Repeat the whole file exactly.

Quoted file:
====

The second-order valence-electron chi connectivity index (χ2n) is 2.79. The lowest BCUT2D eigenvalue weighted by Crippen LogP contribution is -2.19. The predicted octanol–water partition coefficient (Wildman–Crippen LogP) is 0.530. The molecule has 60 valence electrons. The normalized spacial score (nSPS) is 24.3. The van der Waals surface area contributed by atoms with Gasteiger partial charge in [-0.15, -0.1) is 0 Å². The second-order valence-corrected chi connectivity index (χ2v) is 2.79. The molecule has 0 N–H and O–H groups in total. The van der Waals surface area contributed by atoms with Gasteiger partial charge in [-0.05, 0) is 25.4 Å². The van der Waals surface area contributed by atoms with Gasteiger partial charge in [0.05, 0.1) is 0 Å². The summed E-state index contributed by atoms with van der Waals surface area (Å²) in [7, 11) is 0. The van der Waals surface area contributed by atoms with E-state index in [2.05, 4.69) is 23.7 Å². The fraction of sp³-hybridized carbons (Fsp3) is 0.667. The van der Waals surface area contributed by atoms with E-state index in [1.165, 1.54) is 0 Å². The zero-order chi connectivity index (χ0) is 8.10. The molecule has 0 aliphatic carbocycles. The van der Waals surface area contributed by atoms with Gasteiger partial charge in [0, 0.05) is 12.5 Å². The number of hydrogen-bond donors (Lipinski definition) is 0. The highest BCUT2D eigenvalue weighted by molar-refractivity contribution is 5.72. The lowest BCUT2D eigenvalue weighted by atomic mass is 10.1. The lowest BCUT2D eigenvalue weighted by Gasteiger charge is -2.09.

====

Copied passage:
The second-order valence-electron chi connectivity index (χ2n) is 2.79. The lowest BCUT2D eigenvalue weighted by Crippen LogP contribution is -2.19. The predicted octanol–water partition coefficient (Wildman–Crippen LogP) is 0.530. The molecule has 60 valence electrons. The normalized spacial score (nSPS) is 24.3. The van der Waals surface area contributed by atoms with Gasteiger partial charge in [-0.15, -0.1) is 0 Å². The second-order valence-corrected chi connectivity index (χ2v) is 2.79. The molecule has 0 N–H and O–H groups in total. The van der Waals surface area contributed by atoms with Gasteiger partial charge in [-0.05, 0) is 25.4 Å². The van der Waals surface area contributed by atoms with Gasteiger partial charge in [0.05, 0.1) is 0 Å². The summed E-state index contributed by atoms with van der Waals surface area (Å²) in [7, 11) is 0. The van der Waals surface area contributed by atoms with E-state index in [2.05, 4.69) is 23.7 Å². The fraction of sp³-hybridized carbons (Fsp3) is 0.667. The van der Waals surface area contributed by atoms with E-state index in [1.165, 1.54) is 0 Å². The zero-order chi connectivity index (χ0) is 8.10. The molecule has 0 aliphatic carbocycles. The van der Waals surface area contributed by atoms with Gasteiger partial charge in [0, 0.05) is 12.5 Å². The number of hydrogen-bond donors (Lipinski definition) is 0. The highest BCUT2D eigenvalue weighted by molar-refractivity contribution is 5.72. The lowest BCUT2D eigenvalue weighted by atomic mass is 10.1. The lowest BCUT2D eigenvalue weighted by Gasteiger charge is -2.09.